Bowel incontinence - what is it, what are the symptoms and who's most at risk?

Bowel incontinence generally means that you’re not able to control your bowel movement, causing you to leak stools. This can range from an occasional leaking of stool while passing gas to a complete loss of bowel control. Bowel incontinence isn’t the same for everyone, though! Some people might feel the sudden need to go to the toilet but can’t make it there in time whereas others don’t experience any sensation before soiling themselves. To some people, these accidents happen on a daily basis, for others it’s only from time to time.

Online Doctor Banner Image

The reasons behind bowel incontinence are generally not life-threatening but the condition can severely interfere with your quality of life. You might not want to leave the house anymore and avoid any social activities and contact out of fear of embarrassing yourself.


Symptoms of Bowel Incontinence

The most common symptoms of bowel incontinence are:

  • Sometimes leaking stool (e.g. when you’re passing wind)
  • Sudden urges to poo that you can’t control
  • Constipation, diarrhoea, passing wind, and bloating
  • Soiling yourself without realising that you needed the toilet
  • Frequent bowel accidents


Who’s most at risk?

As with everything, there are certain groups of people that are at a higher risk of suffering from bowel incontinence. The most common risk factors are:

Age: Although bowel incontinence can happen at any age, it is far more common in adults over the age of 65.

Being female: Bowel incontinence can be a complication of childbirth. Additionally, recent research has found that women who take a menopausal hormone replacement are more likely to develop some form of bowel incontinence.

Nerve damage: If you have a condition that damages the nerves, like long-standing diabetes or MS, you are at higher risk of developing bowel incontinence.

Alzheimer’s and dementia: Faecal incontinence is often present in people with late-stage Alzheimer’s and dementia. This is because being continent is a learned behaviour that can be forgotten.

Physical disability: Having a physical disability may make it difficult for you to reach the toilet in time, especially when you’re suffering from diarrhoea.


What causes bowel incontinence?

Bowel incontinence can be caused by a multitude of reasons and is often caused by a combination of problems. Severe or long-lasting constipation or diarrhoea, Irritable Bowel Syndrome (IBS), Inflammatory Bowel Disease (IBD), and severe haemorrhoids can all contribute to your condition. Other possible causes are:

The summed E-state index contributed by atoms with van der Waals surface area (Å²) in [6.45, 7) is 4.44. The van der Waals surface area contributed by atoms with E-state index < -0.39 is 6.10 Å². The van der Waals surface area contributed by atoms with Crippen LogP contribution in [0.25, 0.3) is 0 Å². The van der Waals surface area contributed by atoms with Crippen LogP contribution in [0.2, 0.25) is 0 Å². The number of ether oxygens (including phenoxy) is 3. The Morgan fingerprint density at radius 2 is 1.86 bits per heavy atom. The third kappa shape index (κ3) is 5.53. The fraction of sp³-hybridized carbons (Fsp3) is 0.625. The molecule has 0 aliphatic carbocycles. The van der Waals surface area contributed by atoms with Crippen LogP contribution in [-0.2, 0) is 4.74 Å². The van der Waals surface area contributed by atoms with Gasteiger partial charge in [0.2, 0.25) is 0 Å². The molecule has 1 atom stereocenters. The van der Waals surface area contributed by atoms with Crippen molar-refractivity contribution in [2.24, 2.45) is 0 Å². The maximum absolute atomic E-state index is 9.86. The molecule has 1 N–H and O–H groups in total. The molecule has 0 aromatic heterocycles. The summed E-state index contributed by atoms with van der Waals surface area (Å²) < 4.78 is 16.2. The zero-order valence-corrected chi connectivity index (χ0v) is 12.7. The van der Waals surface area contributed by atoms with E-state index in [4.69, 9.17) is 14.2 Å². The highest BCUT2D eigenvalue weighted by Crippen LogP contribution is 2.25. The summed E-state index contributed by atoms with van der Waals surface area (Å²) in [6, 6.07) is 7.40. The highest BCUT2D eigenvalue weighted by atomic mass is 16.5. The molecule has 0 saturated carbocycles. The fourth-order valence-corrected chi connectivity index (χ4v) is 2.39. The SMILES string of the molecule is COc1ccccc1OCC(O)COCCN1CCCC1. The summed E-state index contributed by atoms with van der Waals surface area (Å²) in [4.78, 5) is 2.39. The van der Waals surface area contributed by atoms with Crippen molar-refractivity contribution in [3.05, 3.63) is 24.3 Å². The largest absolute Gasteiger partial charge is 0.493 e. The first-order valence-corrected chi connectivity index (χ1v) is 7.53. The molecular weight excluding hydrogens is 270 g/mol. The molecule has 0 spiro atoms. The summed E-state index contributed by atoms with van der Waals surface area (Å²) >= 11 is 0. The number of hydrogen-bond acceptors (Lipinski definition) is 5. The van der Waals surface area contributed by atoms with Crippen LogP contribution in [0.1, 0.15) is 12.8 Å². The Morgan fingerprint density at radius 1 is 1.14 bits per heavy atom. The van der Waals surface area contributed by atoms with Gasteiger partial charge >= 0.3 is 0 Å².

Muscle damage: An injury to the anal sphincter may make it difficult for you to control your bowel movements. This type of injury is common during childbirth, especially when the woman is having an episiotomy – a small incision in the perineum – or when forceps are used during delivery.

Nerve damage: Nerve damage can happen during childbirth, because of constant straining when trying to poo, because of a spinal cord injury or a stroke, as well due to certain diseases like diabetes or spina bifida.

Surgery: Simpler surgical procedures to treat haemorrhoids as well as more complex operations involving rectum and anus can lead to bowel incontinence.

Less storage capacity in the rectum: If the rectum is scarred or the rectal walls have stiffened because of surgery, radiation treatment or IBD, the rectum can’t stretch as much as it needs to and excess stool might leak out.

Rectal prolapse and rectocele: This is a bulge in the front wall of the rectum that presses into the back wall of your vagina.

Faecal impaction: If you’re suffering from chronic constipation, then this can lead to a faecal impaction. This means that hard stools are stuck in the rectum, which can stretch and weaken the sphincter. This makes it impossible for the sphincter muscle to stop the leakage of stool.


When to seek help

If you are experiencing any difficulty controlling your bowels, we would always advise that you speak to your GP about it. Even though it might feel uncomfortable, always remember that it is nothing to be ashamed of. Bowel incontinence is a very common condition and GPs are used to seeing and treating people with this problem. It really isn’t something you should or have to put with! Most cases of bowel incontinence can be treated, but it’s unlikely going to get better on its own.

Don’t worry if you don’t feel comfortable seeing your local GP about this problem! You can make an appointment at an NHS continence or colorectal service instead. This way, you can be almost certain that you will be treated by someone who you don’t know. And we know just how much pressure this can take away!


How is bowel incontinence diagnosed?

For the diagnosis, your nurse or doctor will perform a thorough evaluation of your medical history and your physical wellbeing. You will likely be asked about the frequency of your incontinence and when it happens as well as your diet, any medications you are on, and any additional health issues. During the physical examination, your healthcare professional might check the strength of your anal sphincter muscle by inserting a gloved finger into your rectum.